The chemical formula of ammonium carbonate is (NH 4 ) 2 CO 3 . It is a salt produced by dissolving carbon dioxide in liquid ammonia. Like table salt (NaCl), it can be in the form of powder or translucent crystals. In addition, like table salt, it is extremely soluble in water.
There are other names for ammonium carbonate, including becquer ammonia, volatile salt (note: "salt", not salt) and Hartthorn salt, or Hartthorn for short. Its first alias indicates one of its main uses in history: Bakers have traditionally used it as a leavening agent. In addition, since it has a slight irritation to the respiratory system, doctors may use it to wake up a fainted person. When used in this way, ammonium carbonate is called fainting salt or olfactory salt. You will also find this chemical in smokeless tobacco (also called snuff).
Application of ammonium carbonate in baking
When heated, ammonium carbonate quickly degrades into carbon dioxide and gaseous ammonia, which is why bakers traditionally use it to ferment baked goods. For centuries, the Greeks have used it to produce koulouria, a sweet bread made with honey and sesame.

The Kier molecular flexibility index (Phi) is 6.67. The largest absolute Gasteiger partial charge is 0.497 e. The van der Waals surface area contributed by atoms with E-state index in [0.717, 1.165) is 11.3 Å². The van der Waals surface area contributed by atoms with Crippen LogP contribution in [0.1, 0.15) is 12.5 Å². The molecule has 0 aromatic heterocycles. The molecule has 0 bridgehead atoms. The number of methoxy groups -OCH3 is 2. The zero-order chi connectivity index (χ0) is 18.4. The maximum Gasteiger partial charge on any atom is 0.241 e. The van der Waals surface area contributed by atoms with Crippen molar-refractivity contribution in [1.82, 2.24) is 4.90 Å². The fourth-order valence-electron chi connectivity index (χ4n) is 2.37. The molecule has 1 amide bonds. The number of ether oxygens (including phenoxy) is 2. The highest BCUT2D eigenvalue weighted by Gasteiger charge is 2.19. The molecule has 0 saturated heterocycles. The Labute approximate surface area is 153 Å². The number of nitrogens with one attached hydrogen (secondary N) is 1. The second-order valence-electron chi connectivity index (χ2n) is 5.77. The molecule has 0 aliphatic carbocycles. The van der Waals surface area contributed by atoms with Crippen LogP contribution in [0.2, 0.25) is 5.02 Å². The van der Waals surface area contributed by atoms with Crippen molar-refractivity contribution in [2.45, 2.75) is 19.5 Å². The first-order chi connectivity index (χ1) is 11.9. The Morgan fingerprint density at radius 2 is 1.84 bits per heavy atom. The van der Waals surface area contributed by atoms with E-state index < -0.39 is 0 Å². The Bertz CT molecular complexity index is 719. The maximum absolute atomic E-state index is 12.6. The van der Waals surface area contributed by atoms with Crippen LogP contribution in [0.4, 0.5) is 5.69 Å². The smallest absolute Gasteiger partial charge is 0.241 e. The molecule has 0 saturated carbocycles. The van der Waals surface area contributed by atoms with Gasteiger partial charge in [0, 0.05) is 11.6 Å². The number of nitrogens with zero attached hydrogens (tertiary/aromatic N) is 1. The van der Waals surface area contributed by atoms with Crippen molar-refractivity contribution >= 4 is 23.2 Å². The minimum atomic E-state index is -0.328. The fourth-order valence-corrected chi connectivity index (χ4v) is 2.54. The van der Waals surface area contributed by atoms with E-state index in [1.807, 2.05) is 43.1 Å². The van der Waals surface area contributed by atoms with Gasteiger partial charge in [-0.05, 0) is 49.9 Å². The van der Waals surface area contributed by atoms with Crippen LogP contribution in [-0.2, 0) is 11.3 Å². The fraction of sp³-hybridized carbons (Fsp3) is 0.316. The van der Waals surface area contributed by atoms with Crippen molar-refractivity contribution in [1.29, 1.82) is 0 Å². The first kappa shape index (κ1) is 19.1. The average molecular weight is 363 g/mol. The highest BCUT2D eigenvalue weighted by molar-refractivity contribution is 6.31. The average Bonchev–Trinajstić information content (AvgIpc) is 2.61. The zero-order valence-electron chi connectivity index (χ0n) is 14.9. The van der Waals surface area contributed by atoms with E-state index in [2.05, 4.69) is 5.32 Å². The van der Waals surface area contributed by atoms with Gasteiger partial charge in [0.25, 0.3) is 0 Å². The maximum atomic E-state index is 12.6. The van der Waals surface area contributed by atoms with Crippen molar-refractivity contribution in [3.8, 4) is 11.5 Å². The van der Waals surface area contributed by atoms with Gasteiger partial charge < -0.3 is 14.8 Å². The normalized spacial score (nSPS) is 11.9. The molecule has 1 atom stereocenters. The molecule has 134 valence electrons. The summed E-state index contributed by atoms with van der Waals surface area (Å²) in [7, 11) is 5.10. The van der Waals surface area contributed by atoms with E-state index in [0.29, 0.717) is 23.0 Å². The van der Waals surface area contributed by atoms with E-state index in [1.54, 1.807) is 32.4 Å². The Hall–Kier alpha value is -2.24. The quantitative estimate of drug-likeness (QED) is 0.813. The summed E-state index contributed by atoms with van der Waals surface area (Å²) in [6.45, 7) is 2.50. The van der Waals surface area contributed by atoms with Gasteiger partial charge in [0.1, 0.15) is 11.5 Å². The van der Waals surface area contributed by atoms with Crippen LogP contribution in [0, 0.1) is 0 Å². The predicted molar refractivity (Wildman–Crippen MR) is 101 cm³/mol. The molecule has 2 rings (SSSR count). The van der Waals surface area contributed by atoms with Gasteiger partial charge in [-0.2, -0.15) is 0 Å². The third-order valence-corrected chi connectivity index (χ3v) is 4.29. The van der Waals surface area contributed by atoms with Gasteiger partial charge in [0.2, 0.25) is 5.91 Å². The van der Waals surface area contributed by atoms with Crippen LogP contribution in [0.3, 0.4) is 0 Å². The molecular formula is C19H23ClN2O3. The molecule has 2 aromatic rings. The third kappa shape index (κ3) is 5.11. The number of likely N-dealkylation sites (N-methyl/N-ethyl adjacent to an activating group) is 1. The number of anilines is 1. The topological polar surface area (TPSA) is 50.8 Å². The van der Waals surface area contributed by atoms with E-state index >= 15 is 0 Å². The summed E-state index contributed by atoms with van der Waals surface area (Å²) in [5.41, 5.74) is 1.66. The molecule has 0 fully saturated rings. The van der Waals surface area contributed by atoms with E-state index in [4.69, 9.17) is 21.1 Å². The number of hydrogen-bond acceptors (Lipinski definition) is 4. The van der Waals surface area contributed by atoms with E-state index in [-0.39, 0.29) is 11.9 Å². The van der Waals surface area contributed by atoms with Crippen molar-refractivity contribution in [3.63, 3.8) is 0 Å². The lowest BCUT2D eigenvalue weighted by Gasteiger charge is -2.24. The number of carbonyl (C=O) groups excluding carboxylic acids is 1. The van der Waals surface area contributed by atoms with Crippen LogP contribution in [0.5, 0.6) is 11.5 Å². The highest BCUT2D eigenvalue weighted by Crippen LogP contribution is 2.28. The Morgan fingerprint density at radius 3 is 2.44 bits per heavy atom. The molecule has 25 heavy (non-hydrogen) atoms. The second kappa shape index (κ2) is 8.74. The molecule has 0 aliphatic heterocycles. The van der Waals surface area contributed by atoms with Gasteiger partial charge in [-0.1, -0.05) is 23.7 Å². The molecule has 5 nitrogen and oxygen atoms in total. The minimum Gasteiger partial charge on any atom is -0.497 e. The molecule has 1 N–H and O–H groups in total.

However, ammonium carbonate is not suitable for making cakes or thick breads because ammonia gas can be trapped and cause unpleasant smells and tastes in food. This is one of the reasons why chefs rarely use it anymore. Instead, they use baking soda, which is sodium bicarbonate-NaHCO 3 .
Ammonium carbonate is irritating to the respiratory system, so it has traditionally been used as a way to wake up people who have passed out. This is done by placing a scented salt shaker under the nostrils of the fainted person. The feeling of inhaling ammonium chloride is so shocking, it makes people "suddenly realize".
The practice of using ammonium carbonate as an olfactory salt may predate the 19th century, but before this practice was established, people used ammonium chloride (NH 4 Cl), also known as salt ammonia. For its part, ammonium carbonate is called hartshorn salt because it is made from deer horn shavings.
The use of ammonium carbonate for fainting salt is not without its disadvantages. New Jersey lists ammonium carbonate as a hazardous substance and warns that it can cause coughing and shortness of breath. Repeated use may cause cancer.
Ammonium carbonate in smokeless tobacco products
Smokeless tobacco or snuff has a long history of use and is still popular today. Some commercial recipes include ammonium carbonate as an ingredient. It is added to increase the pH of the tobacco mixture, thereby increasing the amount of nicotine available for human absorption. Considering that ammonium carbonate is so irritating to the respiratory system that it is used to wake fainting people and even cause vomiting, this is an ironic choice for inhaling an ingredient in the product.